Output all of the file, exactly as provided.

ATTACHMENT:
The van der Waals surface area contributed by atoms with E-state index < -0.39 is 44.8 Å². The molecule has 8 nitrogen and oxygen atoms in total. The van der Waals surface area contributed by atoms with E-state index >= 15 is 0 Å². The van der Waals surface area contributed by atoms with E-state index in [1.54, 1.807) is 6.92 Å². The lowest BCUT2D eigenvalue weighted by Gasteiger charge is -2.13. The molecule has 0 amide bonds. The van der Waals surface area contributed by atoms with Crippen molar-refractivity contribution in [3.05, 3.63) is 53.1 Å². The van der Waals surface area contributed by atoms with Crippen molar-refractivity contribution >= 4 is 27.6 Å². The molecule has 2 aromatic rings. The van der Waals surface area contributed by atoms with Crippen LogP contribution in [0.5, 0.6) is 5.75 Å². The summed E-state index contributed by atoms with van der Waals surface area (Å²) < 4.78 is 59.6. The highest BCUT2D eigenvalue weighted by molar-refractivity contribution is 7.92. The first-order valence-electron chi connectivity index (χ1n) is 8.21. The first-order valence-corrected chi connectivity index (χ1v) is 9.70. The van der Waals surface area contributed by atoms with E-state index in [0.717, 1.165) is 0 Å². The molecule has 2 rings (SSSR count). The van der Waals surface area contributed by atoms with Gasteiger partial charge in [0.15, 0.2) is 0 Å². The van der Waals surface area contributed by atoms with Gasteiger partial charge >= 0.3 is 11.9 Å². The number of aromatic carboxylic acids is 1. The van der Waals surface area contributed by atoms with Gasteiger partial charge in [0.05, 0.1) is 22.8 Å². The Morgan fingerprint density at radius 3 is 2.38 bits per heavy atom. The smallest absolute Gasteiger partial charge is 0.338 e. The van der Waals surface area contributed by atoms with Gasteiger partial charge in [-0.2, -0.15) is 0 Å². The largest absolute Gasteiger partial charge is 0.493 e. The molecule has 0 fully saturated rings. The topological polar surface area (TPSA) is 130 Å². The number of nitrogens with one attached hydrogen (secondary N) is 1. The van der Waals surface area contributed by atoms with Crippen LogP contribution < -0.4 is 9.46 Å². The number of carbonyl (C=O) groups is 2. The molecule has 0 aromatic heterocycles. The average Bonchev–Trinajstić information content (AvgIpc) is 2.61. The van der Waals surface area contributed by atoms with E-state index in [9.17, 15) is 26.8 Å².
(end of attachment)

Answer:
The van der Waals surface area contributed by atoms with E-state index < -0.39 is 44.8 Å². The molecule has 8 nitrogen and oxygen atoms in total. The van der Waals surface area contributed by atoms with E-state index >= 15 is 0 Å². The van der Waals surface area contributed by atoms with E-state index in [1.54, 1.807) is 6.92 Å². The lowest BCUT2D eigenvalue weighted by Gasteiger charge is -2.13. The molecule has 0 amide bonds. The van der Waals surface area contributed by atoms with Crippen molar-refractivity contribution in [3.05, 3.63) is 53.1 Å². The van der Waals surface area contributed by atoms with Crippen molar-refractivity contribution >= 4 is 27.6 Å². The molecule has 2 aromatic rings. The van der Waals surface area contributed by atoms with Crippen LogP contribution in [0.5, 0.6) is 5.75 Å². The summed E-state index contributed by atoms with van der Waals surface area (Å²) < 4.78 is 59.6. The highest BCUT2D eigenvalue weighted by molar-refractivity contribution is 7.92. The first-order valence-electron chi connectivity index (χ1n) is 8.21. The first-order valence-corrected chi connectivity index (χ1v) is 9.70. The van der Waals surface area contributed by atoms with E-state index in [0.717, 1.165) is 0 Å². The molecule has 2 rings (SSSR count). The van der Waals surface area contributed by atoms with Gasteiger partial charge in [0.15, 0.2) is 0 Å². The van der Waals surface area contributed by atoms with Gasteiger partial charge >= 0.3 is 11.9 Å². The number of aromatic carboxylic acids is 1. The van der Waals surface area contributed by atoms with Gasteiger partial charge in [0.05, 0.1) is 22.8 Å². The Morgan fingerprint density at radius 3 is 2.38 bits per heavy atom. The smallest absolute Gasteiger partial charge is 0.338 e. The van der Waals surface area contributed by atoms with Gasteiger partial charge in [-0.2, -0.15) is 0 Å². The largest absolute Gasteiger partial charge is 0.493 e. The molecule has 0 fully saturated rings. The topological polar surface area (TPSA) is 130 Å². The number of nitrogens with one attached hydrogen (secondary N) is 1. The van der Waals surface area contributed by atoms with Crippen LogP contribution < -0.4 is 9.46 Å². The number of carbonyl (C=O) groups is 2. The molecule has 0 aromatic heterocycles. The average Bonchev–Trinajstić information content (AvgIpc) is 2.61. The van der Waals surface area contributed by atoms with E-state index in [9.17, 15) is 26.8 Å².